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What was your job at Bridgestone?

I was hired as an in-house technical rep to talk to dealers and bike riders, since nobody else “in house” knew about bikes or could talk the language. I did tons of data entry. Later I became Marketing Manager, I wrote ads and catalogues. At about the same time I had a lot of influence over the designs of the bikes and the parts. But the official designers were smart engineering types, who would take my suggestions, most, not all, and turn them into bikes. My “design” roles have always been overstated.

Where did you learn to design bicycles?

I took a mechanical drawing class in high school, and my dad was a mechanical engineer. I used to draw frames on his drawing table. I firmly believe a pencil-and-paper approach helps relationships and proportions sink in more effectively. But, let me say this without sounding overly humble: Designing frames is not that hard. I could teach anybody everything I know in five hours.

Your writing sets you apart from other frame designers. Have you always liked to write?

I don’t know about “always,” but when I was fourteen I wrote an article about a new way to tie trout flies, and submitted it to Field and Stream, Outdoor Life, and Sports Afield. They all rejected it. But at least I wrote it, and it was pretty good for me at the time. I learned more about writing from reading, including reading books about writing. I don’t have sharp skills but I know how to avoid common mistakes.

You have the reputation as an industry iconoclast, yet you are influential in the industry and people tend to agree with most of what you say.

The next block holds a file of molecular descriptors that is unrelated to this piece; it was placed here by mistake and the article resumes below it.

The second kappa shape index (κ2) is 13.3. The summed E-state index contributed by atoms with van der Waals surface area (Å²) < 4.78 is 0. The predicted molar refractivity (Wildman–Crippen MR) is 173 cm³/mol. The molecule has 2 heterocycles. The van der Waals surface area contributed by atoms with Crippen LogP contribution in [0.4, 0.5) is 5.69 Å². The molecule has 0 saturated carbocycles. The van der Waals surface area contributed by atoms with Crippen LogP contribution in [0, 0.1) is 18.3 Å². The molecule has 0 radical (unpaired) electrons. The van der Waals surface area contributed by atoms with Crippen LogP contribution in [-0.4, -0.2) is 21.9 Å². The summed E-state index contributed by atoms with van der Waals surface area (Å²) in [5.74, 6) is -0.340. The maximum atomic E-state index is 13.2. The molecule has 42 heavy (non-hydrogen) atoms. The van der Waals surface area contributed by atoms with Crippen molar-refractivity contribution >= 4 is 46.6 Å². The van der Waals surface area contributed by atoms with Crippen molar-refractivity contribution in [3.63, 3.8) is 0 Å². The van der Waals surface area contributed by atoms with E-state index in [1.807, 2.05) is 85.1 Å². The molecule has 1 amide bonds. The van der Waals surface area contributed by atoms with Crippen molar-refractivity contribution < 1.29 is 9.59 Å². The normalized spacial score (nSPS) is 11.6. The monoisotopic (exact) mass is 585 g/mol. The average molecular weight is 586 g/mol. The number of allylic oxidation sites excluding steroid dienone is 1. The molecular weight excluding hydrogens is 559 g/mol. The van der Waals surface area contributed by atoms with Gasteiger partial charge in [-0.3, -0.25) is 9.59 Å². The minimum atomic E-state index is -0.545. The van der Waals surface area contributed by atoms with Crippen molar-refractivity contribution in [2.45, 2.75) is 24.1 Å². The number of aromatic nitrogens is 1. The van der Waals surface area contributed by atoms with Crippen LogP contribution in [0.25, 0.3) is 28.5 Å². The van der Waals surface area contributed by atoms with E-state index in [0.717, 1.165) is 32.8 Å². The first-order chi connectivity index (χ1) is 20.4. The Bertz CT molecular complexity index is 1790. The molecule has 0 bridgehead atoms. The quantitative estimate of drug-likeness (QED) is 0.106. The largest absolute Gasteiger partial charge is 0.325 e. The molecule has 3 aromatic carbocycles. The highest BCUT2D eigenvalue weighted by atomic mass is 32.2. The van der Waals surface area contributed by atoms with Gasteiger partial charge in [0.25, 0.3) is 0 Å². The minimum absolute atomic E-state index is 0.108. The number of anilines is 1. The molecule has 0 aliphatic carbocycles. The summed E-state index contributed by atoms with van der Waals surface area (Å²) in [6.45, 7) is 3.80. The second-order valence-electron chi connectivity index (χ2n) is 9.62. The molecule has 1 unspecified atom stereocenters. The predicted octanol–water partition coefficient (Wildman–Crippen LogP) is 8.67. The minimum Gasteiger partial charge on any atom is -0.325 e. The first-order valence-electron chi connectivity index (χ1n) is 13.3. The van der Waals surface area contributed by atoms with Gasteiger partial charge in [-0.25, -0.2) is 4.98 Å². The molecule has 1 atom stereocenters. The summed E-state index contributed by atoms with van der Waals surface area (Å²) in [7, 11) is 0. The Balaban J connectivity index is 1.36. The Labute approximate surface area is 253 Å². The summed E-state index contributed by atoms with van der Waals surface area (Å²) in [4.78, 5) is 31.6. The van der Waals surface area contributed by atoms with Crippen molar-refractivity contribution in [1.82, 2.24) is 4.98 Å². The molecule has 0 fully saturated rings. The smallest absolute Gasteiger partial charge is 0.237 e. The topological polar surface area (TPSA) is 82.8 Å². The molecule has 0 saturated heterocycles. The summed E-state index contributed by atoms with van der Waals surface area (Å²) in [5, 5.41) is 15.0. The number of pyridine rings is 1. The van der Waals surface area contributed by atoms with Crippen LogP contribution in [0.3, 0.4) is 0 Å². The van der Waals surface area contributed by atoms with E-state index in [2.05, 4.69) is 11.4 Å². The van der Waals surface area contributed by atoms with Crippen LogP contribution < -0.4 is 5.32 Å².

I think it’s natural to focus on the stuff you find outrageous. But I don’t say things that I believe to be outrageous. I have opinions, just as anybody who has a background in any field does. I have experience. If opinions didn’t follow, there’d have to be something missing in my brain. But, I don’t preface every opinion with “in my opinion,” because that’s a waste of time. Just because you like or agree with something I say doesn’t mean you have to join my cult and agree with everything, and I’ve changed over the years.

Does strange clothing, like tweed, marginalize cycling?

I tend to think that bike extremism, in the hardware or clothing, is like a snake that grows from both ends. One end (usually the high tech/innovative end) starts something, and then the other end reacts to it, with the unstated or even unintended goal being a kind of balance in the whole snake. For instance, one-speeds were nowhere until 9-speeds got popular, and now that Joe Schmoe dresses like a European Pro, we have tweed rides as the balance. Balancing kind of requires an opposite extreme, the Tweeders are providing a service. The Tweedies make it easier for bike riders to fall into the sane middle range.

I don’t see any point in costuming up for a bike ride. If you saw a ten-year old kid [in spandex], you’d think, “how sad.” When I see 65-year olds do it, I think the same. But to each his/her own. My everyday “uniform” is totally bike ready, and I don’t mean only for a two-mile jaunt.

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